4. They give you free stuff in a free bag: chocolate, books, fancy hand cream, a bottle of rhubarb lemonade. There wasn’t a single pack of free Tayto crisps in sight; further proof that I’d finally made it to a not-in-Northern Ireland festival. I have given my dad the free book hoping he thinks I have actually bought him something nice from my holidays.
  5. They treat all their authors the same. Same hospitality, same welcome and same lovely hotels with white fluffy bathrobes and Eggs Benedict for breakfast whether you’re a three time Booker nominee or a just-beginning-slightly-over-awed-with-everything young author. The impact of this should never be underestimated. Writers feel like the words they write matter, if they are treated as if they matter. Good work EIBF.
  6. They have their own paparazzi team who set you in front of a large white sheet and take rapid fire photographs at high speed from four different angles. Click. Click. Click. Click. Until you forget how to hold your mouth in a smile. Later, the best of these photos, (or the ones which look most like stills from one of the edgier Marks and Spencer’s adverts), are printed out on high quality tea towels and displayed around the festival village so you are confronted by Ian Rankin or Kate Tempest or your own mug, grinning inanely, every time you emerge from the author’s toilets.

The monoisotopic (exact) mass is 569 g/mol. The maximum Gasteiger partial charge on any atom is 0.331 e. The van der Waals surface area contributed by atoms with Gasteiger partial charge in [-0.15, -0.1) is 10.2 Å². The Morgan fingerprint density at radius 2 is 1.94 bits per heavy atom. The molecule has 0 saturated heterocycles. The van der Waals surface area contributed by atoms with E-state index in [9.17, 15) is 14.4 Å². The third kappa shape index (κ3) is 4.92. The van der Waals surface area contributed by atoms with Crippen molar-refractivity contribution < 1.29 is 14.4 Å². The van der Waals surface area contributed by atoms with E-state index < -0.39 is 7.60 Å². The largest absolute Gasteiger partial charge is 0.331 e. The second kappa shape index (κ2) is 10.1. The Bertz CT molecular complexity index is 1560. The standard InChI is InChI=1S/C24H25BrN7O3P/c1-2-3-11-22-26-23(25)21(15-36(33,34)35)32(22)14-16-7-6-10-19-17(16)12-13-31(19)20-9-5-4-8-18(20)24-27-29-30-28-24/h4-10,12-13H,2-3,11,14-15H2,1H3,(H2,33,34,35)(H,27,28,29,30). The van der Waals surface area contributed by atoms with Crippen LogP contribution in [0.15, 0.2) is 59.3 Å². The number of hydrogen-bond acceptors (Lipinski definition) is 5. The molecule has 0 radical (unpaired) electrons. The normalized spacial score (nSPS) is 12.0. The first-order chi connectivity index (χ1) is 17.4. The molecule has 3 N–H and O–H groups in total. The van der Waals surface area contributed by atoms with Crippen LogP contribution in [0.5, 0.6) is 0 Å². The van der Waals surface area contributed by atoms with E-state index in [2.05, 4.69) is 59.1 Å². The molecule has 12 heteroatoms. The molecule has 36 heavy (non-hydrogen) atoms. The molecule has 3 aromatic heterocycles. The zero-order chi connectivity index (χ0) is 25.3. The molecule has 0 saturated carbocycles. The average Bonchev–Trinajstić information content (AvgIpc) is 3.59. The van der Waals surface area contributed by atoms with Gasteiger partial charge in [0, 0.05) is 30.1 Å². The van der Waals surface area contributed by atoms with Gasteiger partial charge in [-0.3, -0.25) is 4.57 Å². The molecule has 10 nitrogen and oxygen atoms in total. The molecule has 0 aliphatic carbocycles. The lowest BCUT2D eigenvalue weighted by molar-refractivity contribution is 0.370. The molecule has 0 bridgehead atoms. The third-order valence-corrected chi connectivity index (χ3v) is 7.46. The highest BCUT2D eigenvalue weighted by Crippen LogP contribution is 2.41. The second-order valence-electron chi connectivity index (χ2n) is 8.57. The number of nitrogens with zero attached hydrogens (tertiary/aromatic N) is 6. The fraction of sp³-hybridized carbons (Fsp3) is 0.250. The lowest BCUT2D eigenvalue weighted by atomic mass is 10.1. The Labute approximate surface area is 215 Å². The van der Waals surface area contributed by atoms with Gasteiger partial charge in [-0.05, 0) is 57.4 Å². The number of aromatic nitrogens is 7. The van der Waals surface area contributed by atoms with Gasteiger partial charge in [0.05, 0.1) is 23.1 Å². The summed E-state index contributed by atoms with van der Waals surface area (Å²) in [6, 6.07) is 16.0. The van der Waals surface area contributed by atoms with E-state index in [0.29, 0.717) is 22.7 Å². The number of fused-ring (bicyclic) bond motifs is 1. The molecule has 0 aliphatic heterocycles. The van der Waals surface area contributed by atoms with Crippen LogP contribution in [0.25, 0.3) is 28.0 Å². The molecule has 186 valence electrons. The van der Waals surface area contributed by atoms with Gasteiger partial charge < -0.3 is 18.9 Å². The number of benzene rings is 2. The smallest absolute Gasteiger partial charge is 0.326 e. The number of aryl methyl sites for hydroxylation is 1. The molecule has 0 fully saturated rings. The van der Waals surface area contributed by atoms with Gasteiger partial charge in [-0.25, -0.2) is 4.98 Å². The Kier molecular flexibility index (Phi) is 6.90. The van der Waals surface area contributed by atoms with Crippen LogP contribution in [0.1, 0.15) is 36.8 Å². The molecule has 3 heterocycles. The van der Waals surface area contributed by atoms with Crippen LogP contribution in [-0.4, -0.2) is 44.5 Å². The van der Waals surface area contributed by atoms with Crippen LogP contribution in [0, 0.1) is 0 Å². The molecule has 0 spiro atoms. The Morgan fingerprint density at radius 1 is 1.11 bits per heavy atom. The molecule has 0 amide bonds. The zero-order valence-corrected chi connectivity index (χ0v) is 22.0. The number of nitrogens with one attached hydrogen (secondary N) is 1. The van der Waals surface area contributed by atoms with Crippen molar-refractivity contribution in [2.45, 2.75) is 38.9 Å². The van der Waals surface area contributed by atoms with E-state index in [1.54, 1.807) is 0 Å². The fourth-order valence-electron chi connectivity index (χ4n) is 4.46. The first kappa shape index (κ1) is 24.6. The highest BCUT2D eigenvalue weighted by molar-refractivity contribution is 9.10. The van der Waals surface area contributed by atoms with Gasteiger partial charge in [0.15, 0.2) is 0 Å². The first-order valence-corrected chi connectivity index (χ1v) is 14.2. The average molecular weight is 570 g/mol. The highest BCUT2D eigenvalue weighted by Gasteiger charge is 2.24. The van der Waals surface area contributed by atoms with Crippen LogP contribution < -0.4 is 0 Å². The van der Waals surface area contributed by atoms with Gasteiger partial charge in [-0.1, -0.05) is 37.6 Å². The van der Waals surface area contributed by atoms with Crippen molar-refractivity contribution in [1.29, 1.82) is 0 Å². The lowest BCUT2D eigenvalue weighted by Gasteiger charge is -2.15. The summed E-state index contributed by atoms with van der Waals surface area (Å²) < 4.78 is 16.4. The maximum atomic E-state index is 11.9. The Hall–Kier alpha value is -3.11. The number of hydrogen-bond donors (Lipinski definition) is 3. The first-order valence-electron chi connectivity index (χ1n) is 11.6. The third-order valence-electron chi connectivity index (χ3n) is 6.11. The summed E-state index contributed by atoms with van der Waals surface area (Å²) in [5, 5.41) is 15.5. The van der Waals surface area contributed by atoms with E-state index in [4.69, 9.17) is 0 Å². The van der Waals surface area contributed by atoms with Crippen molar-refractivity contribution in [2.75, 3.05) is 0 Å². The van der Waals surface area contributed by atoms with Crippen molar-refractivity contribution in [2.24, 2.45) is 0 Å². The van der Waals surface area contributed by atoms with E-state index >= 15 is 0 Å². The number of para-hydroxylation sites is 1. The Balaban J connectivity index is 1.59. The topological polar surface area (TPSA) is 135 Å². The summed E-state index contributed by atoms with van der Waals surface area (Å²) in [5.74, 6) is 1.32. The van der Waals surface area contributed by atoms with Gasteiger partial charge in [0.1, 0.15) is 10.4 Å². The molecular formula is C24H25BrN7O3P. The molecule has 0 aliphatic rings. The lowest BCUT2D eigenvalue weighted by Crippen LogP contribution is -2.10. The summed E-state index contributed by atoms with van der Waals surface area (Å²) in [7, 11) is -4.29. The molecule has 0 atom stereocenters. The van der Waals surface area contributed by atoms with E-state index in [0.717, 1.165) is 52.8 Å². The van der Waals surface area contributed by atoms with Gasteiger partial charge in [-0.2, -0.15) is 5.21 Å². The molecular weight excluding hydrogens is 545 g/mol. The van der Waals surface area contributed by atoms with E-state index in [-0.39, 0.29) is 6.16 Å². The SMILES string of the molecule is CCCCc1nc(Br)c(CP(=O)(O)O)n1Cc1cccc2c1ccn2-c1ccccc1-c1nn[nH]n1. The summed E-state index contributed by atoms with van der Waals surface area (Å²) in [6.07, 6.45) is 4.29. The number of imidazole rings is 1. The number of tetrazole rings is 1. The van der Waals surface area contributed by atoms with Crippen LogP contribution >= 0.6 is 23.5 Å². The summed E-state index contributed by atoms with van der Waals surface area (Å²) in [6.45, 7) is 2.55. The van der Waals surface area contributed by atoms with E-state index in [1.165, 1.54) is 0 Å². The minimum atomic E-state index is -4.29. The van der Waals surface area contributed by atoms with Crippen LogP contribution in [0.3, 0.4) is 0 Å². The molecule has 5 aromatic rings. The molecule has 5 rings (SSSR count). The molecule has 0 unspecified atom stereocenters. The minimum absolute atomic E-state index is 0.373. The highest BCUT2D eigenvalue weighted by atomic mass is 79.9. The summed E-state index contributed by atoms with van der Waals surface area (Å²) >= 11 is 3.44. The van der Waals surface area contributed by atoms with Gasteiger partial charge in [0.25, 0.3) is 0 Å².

7. There is a bookstore. It is large and, as with all aspects of EIBF, staffed by people who seem to genuinely like books, who will take time to comment on your purchases and recommend other books you might like, even if there are many, many other people in the line behind you, all trying to buy signed copies of the latest Alexander McCall Smith. In hardback.
  8. Which leads me to the staff, who are both remarkably efficient and also unbelievably friendly/approachable/normal. Everything I attended seemed to start on time and end on time and be appropriately mic’d and social media’d, (good job Colin). There were thousands of bookish people, possibly millions, swarming all over the festival, (some very elderly, some very young, others, like myself, just easily confused which comes with its own set of needs), and yet I never once saw a staff member look harried or too busy to stop and chat or offer to fetch more free orange juice, (I did discover an enormous cave like stash of pure orange juice behind the pull-on suitcases in the left-luggage room and subsequently began to wonder if orange juice is to EIBF what certain banned substances are to other, more rock n’roll festivals).
  9. They also had people in the audience who ask daft questions: mumblers, i won’t bother using the microphoners, stander uppers, “it’s not really a question but I’m asking it anyway” types, and many, many, “would you ever get to the point” types. I was delighted to realise that inane questions from the audience is not a problem particular to Belfast. Wherever there are literary events in the world there will always be people in the audience compelled to stick their hands up and wave frantically before they’ve thought of anything to say.
  10. The guy from The Charlatans was there. He looked exactly like himself, or Damon Albarn circa 1994.